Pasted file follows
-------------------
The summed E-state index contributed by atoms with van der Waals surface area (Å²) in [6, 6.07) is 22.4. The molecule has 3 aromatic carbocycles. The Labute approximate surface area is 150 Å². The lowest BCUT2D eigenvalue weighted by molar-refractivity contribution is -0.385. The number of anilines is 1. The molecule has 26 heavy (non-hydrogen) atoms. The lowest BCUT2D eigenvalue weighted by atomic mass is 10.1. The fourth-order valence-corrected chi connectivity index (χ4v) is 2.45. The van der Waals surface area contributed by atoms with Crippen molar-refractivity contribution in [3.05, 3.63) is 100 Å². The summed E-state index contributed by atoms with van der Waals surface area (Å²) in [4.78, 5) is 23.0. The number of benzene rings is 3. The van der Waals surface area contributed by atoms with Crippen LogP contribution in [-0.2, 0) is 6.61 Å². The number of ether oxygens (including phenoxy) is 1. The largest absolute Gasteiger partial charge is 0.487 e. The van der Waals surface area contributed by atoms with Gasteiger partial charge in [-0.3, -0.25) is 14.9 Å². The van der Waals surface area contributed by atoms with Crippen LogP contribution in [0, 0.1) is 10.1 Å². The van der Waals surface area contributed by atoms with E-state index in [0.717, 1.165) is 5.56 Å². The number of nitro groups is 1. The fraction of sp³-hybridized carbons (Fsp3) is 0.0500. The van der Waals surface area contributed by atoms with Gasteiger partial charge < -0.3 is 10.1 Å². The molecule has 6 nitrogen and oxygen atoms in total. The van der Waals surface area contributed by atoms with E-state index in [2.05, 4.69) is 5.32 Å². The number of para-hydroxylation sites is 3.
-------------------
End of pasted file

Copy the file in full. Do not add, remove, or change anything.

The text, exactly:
The summed E-state index contributed by atoms with van der Waals surface area (Å²) in [6, 6.07) is 22.4. The molecule has 3 aromatic carbocycles. The Labute approximate surface area is 150 Å². The lowest BCUT2D eigenvalue weighted by molar-refractivity contribution is -0.385. The number of anilines is 1. The molecule has 26 heavy (non-hydrogen) atoms. The lowest BCUT2D eigenvalue weighted by atomic mass is 10.1. The fourth-order valence-corrected chi connectivity index (χ4v) is 2.45. The van der Waals surface area contributed by atoms with Crippen molar-refractivity contribution in [3.05, 3.63) is 100 Å². The summed E-state index contributed by atoms with van der Waals surface area (Å²) in [4.78, 5) is 23.0. The number of benzene rings is 3. The van der Waals surface area contributed by atoms with Crippen LogP contribution in [-0.2, 0) is 6.61 Å². The number of ether oxygens (including phenoxy) is 1. The largest absolute Gasteiger partial charge is 0.487 e. The van der Waals surface area contributed by atoms with Gasteiger partial charge in [-0.3, -0.25) is 14.9 Å². The van der Waals surface area contributed by atoms with Crippen LogP contribution in [0, 0.1) is 10.1 Å². The van der Waals surface area contributed by atoms with E-state index in [0.717, 1.165) is 5.56 Å². The number of nitro groups is 1. The fraction of sp³-hybridized carbons (Fsp3) is 0.0500. The van der Waals surface area contributed by atoms with Gasteiger partial charge < -0.3 is 10.1 Å². The molecule has 6 nitrogen and oxygen atoms in total. The van der Waals surface area contributed by atoms with E-state index in [2.05, 4.69) is 5.32 Å². The number of para-hydroxylation sites is 3.